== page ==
The liberal Civic Platform party said the whole electoral process was “not fair.” The Supreme Court has 21 days to review all protests and rule whether any of them undermine the validity of the election.
The challenge is seen as unlikely to succeed, in what will be the first big test for the Supreme Court. The court's new president was appointed in May with the backing of the ruling Law and Justice party that also backed Duda's re-election.
“Ït was not a fair election,” said Barbara Nowacka of the Civic Platform, before filing the protest. The party claimed that Duda got an unfair campaign boost from the government and from state-run media, who were allegedly praising the president and trying to discredit his opponent, Warsaw Mayor Rafal Trzaskowski.
It also said that many voters abroad were not able to cast their ballots because they did not get them on time, due to poor organization by some of Poland's diplomatic missions. The OSCE body overseeing democratic processes has said the July 12 voting was organized professionally on the whole, but noted the public broadcaster's being used as a campaign tool for Duda.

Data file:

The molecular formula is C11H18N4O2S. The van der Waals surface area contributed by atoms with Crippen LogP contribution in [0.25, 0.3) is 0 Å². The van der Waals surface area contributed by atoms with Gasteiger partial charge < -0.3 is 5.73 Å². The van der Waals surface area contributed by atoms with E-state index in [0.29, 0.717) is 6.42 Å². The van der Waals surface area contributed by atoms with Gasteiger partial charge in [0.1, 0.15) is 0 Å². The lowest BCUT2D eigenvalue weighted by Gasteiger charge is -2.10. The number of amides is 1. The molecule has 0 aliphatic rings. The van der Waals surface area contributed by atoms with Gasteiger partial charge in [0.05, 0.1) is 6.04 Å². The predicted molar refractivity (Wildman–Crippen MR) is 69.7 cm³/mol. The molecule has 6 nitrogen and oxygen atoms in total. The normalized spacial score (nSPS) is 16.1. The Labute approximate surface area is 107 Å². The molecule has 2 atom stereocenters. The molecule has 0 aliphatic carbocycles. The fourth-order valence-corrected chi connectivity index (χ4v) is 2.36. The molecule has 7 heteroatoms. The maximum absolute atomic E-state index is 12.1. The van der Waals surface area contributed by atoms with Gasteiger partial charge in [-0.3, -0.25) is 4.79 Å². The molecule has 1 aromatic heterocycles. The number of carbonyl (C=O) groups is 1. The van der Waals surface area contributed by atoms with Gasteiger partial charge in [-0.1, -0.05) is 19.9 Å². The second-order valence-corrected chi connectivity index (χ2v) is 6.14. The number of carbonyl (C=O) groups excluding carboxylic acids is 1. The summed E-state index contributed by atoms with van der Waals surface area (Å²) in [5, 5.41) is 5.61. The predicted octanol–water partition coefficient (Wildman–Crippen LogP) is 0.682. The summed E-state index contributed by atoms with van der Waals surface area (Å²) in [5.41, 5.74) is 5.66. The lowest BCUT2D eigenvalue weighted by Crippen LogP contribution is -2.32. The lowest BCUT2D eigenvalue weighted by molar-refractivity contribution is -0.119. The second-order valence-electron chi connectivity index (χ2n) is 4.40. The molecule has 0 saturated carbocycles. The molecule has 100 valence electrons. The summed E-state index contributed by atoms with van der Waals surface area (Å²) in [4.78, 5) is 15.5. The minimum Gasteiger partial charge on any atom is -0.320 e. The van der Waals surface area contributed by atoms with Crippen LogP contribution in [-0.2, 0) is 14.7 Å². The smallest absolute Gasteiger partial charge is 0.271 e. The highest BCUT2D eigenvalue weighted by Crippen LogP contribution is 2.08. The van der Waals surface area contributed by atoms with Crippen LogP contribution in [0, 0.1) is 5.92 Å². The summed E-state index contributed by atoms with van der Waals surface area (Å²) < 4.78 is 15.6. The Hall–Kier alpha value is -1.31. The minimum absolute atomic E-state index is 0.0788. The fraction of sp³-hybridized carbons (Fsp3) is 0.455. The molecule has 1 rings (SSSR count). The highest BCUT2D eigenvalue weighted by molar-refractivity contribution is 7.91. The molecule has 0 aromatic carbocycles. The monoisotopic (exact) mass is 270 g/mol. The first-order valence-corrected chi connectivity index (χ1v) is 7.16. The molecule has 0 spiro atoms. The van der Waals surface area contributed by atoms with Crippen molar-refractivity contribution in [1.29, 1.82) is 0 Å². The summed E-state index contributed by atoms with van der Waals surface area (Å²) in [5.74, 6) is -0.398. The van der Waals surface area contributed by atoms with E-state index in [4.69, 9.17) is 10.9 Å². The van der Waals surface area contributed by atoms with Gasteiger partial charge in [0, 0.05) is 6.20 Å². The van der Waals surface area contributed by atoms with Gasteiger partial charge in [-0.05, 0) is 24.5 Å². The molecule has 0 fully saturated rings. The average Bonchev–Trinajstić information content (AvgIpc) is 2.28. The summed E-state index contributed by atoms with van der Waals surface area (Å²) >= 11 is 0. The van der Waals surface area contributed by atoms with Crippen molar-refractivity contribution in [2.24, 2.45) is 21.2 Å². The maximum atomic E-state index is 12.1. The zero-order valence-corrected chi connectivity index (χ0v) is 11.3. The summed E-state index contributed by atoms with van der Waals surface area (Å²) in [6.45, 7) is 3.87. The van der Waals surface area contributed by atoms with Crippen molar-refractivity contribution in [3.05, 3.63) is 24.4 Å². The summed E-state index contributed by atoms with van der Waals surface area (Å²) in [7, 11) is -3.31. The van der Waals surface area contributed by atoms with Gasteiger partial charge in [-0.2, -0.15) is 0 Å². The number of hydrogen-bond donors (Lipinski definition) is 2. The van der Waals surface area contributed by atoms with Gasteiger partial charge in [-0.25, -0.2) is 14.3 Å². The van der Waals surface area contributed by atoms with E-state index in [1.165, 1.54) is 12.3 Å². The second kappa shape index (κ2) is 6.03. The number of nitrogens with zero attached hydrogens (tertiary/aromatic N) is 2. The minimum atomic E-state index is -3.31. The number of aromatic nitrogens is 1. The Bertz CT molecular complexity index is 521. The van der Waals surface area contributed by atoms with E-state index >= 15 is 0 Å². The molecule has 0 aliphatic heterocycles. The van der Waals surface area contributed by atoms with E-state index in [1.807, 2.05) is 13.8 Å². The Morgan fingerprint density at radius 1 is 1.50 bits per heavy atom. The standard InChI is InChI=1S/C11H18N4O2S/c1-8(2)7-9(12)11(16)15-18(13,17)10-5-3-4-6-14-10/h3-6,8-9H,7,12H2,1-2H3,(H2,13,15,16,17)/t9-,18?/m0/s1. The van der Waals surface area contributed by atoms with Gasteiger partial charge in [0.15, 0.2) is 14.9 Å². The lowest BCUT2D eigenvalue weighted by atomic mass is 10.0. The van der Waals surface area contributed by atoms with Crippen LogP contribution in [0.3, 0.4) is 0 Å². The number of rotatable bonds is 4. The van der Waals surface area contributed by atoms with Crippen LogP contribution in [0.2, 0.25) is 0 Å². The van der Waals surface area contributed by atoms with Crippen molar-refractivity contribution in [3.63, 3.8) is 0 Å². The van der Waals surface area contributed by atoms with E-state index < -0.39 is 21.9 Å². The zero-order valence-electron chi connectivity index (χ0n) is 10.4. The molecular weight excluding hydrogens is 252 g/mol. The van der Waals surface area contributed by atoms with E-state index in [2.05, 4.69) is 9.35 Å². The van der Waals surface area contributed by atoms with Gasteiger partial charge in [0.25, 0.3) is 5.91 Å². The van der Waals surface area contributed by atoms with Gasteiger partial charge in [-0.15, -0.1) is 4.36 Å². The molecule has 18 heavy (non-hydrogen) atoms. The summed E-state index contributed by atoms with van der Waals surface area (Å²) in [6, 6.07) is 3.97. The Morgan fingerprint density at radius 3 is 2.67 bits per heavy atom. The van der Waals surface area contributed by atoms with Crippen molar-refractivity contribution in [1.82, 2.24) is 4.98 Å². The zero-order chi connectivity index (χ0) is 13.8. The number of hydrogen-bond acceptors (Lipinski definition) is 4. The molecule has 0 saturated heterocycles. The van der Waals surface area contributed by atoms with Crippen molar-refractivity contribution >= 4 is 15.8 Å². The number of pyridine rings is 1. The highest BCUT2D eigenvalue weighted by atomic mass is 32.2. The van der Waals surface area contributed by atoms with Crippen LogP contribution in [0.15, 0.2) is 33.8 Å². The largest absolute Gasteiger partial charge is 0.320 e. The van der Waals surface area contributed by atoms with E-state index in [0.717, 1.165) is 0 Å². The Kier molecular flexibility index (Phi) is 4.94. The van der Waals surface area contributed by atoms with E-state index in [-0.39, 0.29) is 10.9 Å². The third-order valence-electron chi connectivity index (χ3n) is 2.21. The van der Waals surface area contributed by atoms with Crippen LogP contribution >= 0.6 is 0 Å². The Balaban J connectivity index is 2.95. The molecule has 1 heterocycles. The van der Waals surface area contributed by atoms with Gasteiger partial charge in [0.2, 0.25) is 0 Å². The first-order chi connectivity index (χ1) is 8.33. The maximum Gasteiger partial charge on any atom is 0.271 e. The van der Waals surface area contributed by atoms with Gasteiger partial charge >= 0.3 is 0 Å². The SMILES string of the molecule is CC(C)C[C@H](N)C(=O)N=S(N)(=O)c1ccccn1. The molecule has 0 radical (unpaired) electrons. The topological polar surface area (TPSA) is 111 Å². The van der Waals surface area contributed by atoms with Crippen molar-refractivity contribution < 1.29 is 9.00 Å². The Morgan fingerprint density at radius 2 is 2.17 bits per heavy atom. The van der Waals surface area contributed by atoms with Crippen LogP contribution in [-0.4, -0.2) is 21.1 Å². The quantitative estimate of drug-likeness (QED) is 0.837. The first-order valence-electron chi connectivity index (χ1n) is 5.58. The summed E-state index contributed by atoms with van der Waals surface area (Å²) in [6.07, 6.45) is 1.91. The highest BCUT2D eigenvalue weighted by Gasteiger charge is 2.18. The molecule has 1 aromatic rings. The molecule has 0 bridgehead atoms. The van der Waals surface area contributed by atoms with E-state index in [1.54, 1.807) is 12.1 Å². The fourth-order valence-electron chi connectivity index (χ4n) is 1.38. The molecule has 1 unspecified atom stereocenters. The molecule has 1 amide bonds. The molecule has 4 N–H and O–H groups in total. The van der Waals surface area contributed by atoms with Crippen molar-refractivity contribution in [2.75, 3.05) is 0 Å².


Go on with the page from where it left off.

There are also some 780 other challenges, mostly from individual people. The State Electoral Commission announced Monday that Duda won a second five-year term with 51.03% of the vote, against 48.97% for Trzaskowski.
This story has been corrected to show that Trzaskowski won 48.97% of votes, not 48.07%.